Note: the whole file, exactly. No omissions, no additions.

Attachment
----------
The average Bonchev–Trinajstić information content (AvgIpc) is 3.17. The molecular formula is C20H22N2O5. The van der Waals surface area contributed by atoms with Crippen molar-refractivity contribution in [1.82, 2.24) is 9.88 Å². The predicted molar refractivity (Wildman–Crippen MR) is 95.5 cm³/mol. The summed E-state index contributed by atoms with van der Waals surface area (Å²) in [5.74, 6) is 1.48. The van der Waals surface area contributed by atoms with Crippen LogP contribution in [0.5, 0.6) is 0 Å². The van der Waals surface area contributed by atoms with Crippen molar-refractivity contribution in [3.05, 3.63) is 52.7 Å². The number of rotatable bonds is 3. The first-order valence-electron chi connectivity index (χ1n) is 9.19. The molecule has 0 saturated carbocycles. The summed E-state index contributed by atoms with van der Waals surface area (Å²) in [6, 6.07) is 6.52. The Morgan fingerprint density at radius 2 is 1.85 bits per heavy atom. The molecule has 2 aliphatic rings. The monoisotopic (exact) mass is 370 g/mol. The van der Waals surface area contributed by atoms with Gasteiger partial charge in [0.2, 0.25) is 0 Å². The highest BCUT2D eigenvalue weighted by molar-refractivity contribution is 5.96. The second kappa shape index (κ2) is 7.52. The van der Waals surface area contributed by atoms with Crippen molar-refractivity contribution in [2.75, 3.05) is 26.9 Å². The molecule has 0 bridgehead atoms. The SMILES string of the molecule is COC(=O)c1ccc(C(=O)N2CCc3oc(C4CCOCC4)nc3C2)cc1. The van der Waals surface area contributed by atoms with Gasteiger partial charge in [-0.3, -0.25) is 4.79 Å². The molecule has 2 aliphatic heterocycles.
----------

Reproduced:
The average Bonchev–Trinajstić information content (AvgIpc) is 3.17. The molecular formula is C20H22N2O5. The van der Waals surface area contributed by atoms with Crippen molar-refractivity contribution in [1.82, 2.24) is 9.88 Å². The predicted molar refractivity (Wildman–Crippen MR) is 95.5 cm³/mol. The summed E-state index contributed by atoms with van der Waals surface area (Å²) in [5.74, 6) is 1.48. The van der Waals surface area contributed by atoms with Crippen LogP contribution in [0.5, 0.6) is 0 Å². The van der Waals surface area contributed by atoms with Crippen molar-refractivity contribution in [3.05, 3.63) is 52.7 Å². The number of rotatable bonds is 3. The first-order valence-electron chi connectivity index (χ1n) is 9.19. The molecule has 0 saturated carbocycles. The summed E-state index contributed by atoms with van der Waals surface area (Å²) in [6, 6.07) is 6.52. The Morgan fingerprint density at radius 2 is 1.85 bits per heavy atom. The molecule has 2 aliphatic rings. The monoisotopic (exact) mass is 370 g/mol. The van der Waals surface area contributed by atoms with Gasteiger partial charge in [0.2, 0.25) is 0 Å². The highest BCUT2D eigenvalue weighted by molar-refractivity contribution is 5.96. The second kappa shape index (κ2) is 7.52. The van der Waals surface area contributed by atoms with Crippen molar-refractivity contribution in [2.75, 3.05) is 26.9 Å². The molecule has 0 bridgehead atoms. The SMILES string of the molecule is COC(=O)c1ccc(C(=O)N2CCc3oc(C4CCOCC4)nc3C2)cc1. The van der Waals surface area contributed by atoms with Gasteiger partial charge in [-0.3, -0.25) is 4.79 Å². The molecule has 2 aliphatic heterocycles.